African nations pledged five months ago to do more to help each other when famine and disaster strike. But so far, they haven't come up with the promised cash.
Five months ago, in a grand auditorium and beneath a cinema-sized screen scrolling images of starving children, Africa’s leaders gathered to promise an end to a growing food crisis.
Aid appeals were being revised upwards weekly, highlighting just how severe the situation had gotten: By the time of that meeting, the first ever famine fund-raising conference by Africa for Africa, the amount needed to keep 12 million people from dying for a lack of food was nearing $1.5 billion.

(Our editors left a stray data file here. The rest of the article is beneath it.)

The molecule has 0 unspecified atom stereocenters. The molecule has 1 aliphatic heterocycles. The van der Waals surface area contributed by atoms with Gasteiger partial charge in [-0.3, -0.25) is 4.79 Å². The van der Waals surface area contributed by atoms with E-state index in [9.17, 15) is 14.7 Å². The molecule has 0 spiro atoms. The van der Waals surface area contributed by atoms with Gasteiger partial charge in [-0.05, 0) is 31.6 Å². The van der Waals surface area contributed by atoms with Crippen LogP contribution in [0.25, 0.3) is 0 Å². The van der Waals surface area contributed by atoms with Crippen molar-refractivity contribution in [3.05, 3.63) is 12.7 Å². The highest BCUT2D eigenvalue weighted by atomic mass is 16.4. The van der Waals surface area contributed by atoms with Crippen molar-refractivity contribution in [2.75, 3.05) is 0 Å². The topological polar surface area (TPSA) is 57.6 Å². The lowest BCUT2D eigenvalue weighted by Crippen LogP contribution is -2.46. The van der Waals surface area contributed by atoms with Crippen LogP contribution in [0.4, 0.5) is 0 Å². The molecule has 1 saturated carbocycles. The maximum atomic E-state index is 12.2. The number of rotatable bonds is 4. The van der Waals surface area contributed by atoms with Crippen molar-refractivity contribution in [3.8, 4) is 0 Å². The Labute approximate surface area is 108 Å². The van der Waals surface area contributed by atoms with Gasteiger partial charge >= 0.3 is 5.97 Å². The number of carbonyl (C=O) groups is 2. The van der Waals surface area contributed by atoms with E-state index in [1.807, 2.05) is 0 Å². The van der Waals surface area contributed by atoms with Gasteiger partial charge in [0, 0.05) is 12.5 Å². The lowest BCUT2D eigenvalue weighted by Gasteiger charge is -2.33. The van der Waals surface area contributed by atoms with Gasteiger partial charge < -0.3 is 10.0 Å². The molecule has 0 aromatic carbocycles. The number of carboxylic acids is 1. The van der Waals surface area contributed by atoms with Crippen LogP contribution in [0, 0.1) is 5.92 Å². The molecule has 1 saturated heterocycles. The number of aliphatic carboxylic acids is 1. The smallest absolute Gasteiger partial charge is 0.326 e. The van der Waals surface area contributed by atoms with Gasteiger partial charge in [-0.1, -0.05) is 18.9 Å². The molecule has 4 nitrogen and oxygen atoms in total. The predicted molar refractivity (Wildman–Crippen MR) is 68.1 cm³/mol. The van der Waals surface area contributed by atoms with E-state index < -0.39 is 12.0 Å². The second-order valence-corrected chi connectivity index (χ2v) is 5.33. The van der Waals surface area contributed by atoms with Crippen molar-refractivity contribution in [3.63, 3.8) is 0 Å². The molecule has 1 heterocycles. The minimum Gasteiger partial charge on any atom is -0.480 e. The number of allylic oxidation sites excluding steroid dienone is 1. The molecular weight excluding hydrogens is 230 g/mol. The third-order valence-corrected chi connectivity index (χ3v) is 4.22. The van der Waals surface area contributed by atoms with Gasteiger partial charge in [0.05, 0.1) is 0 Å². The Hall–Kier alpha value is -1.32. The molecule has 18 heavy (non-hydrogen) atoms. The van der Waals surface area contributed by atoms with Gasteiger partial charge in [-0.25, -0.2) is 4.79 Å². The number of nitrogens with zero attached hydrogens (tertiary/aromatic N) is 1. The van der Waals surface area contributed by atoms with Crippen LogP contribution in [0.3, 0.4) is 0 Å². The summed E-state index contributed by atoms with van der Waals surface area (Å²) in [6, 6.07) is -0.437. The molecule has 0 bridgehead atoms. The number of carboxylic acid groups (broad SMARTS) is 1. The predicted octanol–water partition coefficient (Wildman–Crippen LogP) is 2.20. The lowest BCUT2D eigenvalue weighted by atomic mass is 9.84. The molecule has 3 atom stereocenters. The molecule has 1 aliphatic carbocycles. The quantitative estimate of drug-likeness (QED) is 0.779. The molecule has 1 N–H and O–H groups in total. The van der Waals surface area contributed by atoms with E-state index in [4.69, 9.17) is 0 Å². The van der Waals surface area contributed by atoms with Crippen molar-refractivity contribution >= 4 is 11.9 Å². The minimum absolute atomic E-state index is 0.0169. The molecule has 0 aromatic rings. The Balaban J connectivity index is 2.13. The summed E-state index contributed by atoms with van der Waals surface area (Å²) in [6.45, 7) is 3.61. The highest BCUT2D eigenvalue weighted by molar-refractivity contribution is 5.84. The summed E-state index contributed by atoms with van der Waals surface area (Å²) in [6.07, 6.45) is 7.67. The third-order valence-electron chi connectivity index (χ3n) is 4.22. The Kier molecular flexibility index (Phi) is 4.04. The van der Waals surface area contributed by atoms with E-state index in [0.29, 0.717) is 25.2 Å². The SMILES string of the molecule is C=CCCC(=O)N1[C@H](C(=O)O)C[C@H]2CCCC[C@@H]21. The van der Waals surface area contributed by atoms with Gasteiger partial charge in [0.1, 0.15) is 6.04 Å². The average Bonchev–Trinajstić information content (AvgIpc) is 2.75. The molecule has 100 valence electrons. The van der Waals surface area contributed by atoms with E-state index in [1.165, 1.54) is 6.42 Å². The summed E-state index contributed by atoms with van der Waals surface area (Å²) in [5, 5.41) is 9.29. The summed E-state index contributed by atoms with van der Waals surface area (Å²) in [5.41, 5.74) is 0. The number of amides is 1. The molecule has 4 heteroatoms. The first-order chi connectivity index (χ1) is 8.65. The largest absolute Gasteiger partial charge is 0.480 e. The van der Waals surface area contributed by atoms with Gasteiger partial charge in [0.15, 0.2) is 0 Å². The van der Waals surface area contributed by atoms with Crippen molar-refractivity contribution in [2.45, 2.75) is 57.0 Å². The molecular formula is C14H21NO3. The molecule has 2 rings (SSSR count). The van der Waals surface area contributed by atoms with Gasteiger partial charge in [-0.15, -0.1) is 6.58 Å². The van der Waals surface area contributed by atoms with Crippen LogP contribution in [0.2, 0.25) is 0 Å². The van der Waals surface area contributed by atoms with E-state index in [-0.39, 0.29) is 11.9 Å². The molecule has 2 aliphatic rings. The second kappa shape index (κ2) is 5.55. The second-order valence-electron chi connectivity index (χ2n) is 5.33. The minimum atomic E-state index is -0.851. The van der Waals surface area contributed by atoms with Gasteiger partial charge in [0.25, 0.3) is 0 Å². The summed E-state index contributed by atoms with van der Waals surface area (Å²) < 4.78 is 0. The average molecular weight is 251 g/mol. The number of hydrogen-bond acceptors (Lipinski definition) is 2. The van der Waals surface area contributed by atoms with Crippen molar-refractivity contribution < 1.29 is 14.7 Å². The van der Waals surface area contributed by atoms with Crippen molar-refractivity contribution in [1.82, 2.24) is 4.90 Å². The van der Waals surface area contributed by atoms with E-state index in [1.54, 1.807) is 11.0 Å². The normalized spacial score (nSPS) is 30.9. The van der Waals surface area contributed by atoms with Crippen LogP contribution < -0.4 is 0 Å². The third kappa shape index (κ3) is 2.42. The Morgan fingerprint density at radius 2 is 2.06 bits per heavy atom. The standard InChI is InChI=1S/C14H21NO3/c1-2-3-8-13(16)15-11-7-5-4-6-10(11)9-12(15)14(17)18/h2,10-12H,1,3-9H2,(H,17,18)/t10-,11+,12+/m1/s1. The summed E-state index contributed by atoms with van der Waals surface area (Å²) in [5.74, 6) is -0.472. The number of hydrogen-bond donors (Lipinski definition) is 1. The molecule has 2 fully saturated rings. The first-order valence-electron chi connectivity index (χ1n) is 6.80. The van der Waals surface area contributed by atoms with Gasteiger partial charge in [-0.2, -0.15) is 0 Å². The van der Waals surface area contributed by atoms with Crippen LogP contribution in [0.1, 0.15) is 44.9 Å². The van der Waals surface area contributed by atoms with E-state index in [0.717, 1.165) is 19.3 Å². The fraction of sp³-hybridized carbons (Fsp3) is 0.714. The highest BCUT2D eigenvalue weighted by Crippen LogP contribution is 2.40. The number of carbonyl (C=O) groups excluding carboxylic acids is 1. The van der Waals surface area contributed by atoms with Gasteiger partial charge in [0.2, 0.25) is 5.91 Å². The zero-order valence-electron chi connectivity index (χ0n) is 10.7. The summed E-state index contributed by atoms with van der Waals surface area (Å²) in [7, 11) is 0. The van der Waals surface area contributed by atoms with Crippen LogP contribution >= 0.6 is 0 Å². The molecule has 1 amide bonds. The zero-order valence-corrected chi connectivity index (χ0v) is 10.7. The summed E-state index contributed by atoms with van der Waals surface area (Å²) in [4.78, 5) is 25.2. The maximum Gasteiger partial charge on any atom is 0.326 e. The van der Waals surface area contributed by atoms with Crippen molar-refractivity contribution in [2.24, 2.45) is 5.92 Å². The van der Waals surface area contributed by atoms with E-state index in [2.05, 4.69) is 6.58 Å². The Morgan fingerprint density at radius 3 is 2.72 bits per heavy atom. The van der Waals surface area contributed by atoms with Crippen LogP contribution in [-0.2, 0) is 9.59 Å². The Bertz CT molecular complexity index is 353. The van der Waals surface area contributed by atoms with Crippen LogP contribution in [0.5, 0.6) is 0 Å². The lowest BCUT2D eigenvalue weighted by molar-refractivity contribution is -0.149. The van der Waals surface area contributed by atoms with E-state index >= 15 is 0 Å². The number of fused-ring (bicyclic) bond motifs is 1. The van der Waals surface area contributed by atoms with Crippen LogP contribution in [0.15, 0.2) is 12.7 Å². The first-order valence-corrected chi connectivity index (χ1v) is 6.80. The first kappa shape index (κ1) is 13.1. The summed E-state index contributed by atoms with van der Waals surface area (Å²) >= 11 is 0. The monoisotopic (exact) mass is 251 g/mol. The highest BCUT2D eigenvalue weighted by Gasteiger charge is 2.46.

What aid agencies call “traditional donors” – among them the US, Europe, Japan, Australia, The World Bank – were, belatedly, pumping hundreds of millions of dollars into the United Nations’ appeal account. By the close of the meeting, at the African Union (AU) headquarters in Ethiopia in August, more than $350 million had been pledged from the governments of a third of the continent’s countries and the African Development Bank. Until then Africa’s own contribution to keep its starving citizens alive had been paltry.
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